In the spirit of the season I’m including some photos from our neighbor’s willow tree that failed a few years ago. The failure wasn’t unexpected, given the age of the tree and the lack of crown care it received. What’s truly scary is the “tree service” that came out to deal with the problem. Low bid wins again!
(And yes, I’ll post a puzzler as well. Two for one today!)
Here’s the willow after the crown collapsed
Rickety ladder + chainsaw = suspense!
Standing in the collapsed crown – no rope or other safety equipment
Look Ma! One hand!!!
And best (worst?) of all, the remaining trunk was just left in place. It quickly resprouted and now resembles Cousin Itt from The Addams Family.
It’s Holly’s day…but she’s off playing in a tropical paradise. So because she seems to be of a sunnier disposition than I am, I’ll post happy thoughts today.
One of my favorite pruning techniques, especially for small urban landscapes, is arborizing. This is a way of creating small trees out of large shrubs – and often, a large shrub is as much as a small landscape can handle. Rhododendrons are common landscape plants here in Seattle, and the larger ones lend themselves beautifully to this practice:
As you’ll notice in this example, arborizing not only creates an aesthetically pleasing tree form, but also moves the crown away from vehicular and pedestrian traffic. This protects the plant from damage and enhances access.
This also works wonderfully in landscapes where you would like to have layers of shrubs, rather than one massive plant. Look at this Ceanothus:
Arborizing this shrub not only allows planting additional plants underneath, but also allows some light into the house (note the window in the background).
Fall is generally a good time to prune (after the crowns have gone dormant). It’s easier to see trunk and branch architecture in deciduous trees, and generally places less stress on the plant.
If you’ve arborized shrubs before, which species work well for you? Which ones not so well?
See? I can be a happy blogger!
One of the landscape tree production practices that drives me absolutely nuts is heading back trees in the nursery to create “columnar” specimens. It’s easy to find examples of these in Washington state nurseries, like the pathetic oak shown below:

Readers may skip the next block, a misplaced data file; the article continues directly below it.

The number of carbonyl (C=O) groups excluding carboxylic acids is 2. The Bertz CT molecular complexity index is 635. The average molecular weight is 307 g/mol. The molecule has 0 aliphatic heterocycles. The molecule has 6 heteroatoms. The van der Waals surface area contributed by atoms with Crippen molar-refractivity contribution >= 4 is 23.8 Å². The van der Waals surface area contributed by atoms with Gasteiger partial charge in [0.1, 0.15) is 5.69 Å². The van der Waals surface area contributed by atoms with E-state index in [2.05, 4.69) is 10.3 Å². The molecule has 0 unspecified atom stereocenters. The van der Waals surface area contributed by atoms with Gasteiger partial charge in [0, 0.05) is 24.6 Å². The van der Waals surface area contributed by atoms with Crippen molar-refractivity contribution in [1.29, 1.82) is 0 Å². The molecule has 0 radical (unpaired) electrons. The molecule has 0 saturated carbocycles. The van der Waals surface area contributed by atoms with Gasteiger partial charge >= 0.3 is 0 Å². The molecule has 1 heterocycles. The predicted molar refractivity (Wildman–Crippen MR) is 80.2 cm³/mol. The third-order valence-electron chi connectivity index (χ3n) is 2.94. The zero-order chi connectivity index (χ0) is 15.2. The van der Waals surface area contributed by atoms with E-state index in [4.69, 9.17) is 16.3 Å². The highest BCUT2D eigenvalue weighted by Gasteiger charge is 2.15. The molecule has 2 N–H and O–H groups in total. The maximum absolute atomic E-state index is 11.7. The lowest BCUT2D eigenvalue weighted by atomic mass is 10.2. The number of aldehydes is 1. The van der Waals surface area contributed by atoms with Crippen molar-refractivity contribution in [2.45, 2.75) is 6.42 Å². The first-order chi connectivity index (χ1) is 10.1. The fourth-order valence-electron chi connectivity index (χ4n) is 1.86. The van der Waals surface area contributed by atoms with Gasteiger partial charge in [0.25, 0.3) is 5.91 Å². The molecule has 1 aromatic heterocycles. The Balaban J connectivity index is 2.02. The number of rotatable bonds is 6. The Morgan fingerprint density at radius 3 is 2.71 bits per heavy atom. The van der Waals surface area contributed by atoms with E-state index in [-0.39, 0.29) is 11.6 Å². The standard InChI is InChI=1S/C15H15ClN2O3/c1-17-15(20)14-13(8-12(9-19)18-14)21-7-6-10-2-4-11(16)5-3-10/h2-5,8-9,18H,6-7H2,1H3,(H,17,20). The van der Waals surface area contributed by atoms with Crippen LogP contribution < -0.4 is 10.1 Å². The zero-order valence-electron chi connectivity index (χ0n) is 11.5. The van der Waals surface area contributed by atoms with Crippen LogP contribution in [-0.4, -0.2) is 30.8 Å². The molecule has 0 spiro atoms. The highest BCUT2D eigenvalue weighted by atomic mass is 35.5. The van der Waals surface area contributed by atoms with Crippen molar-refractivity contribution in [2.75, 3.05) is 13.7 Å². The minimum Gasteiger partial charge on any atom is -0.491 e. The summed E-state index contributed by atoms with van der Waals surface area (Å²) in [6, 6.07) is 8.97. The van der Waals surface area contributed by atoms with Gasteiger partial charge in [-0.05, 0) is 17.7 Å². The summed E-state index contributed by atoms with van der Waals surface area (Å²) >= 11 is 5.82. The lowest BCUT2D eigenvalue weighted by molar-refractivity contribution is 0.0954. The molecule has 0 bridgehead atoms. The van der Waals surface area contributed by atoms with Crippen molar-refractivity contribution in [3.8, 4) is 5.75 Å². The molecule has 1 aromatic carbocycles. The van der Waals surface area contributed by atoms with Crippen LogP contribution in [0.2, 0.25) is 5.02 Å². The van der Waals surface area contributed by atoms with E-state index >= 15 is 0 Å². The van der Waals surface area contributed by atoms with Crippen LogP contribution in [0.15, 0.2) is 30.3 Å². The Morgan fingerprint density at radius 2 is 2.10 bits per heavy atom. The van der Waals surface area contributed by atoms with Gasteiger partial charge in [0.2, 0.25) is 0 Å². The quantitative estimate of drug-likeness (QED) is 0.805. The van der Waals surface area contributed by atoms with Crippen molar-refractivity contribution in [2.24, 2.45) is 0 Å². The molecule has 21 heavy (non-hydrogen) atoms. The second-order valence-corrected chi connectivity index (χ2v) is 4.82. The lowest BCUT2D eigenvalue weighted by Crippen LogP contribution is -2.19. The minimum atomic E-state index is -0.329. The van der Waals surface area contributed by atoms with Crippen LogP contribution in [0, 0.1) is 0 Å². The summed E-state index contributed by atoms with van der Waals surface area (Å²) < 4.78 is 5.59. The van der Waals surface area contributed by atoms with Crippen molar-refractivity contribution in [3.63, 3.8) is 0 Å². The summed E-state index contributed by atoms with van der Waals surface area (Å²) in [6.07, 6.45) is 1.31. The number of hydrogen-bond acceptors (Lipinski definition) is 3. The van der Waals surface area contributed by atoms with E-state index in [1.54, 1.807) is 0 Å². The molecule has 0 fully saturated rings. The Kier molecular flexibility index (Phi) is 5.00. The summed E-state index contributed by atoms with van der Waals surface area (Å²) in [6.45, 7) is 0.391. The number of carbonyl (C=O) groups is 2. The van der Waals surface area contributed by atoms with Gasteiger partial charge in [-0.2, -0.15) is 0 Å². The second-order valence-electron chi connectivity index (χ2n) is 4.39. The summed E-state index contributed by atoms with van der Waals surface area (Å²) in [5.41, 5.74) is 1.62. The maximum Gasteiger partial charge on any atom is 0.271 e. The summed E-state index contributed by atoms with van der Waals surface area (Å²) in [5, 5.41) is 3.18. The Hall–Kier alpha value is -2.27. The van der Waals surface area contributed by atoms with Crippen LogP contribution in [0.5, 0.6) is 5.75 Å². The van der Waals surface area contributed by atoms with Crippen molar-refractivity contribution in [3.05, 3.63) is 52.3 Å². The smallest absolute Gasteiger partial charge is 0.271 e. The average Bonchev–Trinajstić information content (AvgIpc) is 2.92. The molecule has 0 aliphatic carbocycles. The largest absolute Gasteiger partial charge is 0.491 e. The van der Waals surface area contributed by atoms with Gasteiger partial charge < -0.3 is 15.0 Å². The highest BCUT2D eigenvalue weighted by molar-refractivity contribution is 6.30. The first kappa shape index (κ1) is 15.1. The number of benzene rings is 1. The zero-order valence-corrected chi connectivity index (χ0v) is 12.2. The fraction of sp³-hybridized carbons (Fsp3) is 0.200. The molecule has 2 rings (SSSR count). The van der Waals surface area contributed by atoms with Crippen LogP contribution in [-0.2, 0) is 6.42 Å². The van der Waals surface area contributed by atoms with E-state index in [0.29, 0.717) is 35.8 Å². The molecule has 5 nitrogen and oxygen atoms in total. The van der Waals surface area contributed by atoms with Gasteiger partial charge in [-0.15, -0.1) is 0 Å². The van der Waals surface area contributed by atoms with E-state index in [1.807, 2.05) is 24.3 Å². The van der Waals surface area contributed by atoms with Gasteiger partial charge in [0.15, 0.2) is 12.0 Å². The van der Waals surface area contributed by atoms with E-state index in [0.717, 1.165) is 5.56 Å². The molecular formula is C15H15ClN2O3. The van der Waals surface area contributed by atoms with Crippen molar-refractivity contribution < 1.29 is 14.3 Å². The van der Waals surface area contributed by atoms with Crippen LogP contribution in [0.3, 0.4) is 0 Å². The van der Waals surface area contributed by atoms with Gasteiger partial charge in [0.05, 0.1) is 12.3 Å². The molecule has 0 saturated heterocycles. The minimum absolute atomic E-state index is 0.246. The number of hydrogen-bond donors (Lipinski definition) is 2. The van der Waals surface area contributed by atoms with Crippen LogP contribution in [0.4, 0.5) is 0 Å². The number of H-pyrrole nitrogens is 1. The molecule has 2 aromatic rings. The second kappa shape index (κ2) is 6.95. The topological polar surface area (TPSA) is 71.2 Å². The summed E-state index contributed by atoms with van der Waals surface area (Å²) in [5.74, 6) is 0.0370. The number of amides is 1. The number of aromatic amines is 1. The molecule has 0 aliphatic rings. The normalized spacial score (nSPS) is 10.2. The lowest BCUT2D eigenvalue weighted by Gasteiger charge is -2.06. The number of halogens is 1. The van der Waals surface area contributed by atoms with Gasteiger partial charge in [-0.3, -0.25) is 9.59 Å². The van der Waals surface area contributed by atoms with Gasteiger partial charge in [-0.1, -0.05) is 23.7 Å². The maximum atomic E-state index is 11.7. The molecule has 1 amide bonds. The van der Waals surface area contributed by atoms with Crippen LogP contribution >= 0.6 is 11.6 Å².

Aesthetics aside, let’s focus on how the tree responds to heading back. The removal of the dominant leader encourages lateral branches below to become more upright; from these laterals, a new leader is selected. This new upright growth habit is highly prized by many landscape architects and urban planners, as such trees fit more neatly into small urban spaces without interfering with vehicle and pedestrian traffic. Sure, it works great for a few years.
Now let’s look at these trees a decade or two later. Branches grow in diameter as well as length. All of these acutely angled branches begin to grow into each other, creating bark inclusions:
What effect do bark inclusions have on the trees? These fused branches are not strongly connected; in fact, they are likely points of branch failure. As these branches become larger and heavier, they can create hazard situations if they are near people or property. What’s happening here in Washington, and probably elsewhere, is that arborists must be hired to prune out some of these branches to reduce the risk of failure and injury.
This…most definitely will lead to this…eventually
I can’t understand why this practice is perceived as “building a better tree.” To me, it looks like creating a maintenance and liability problem down the road.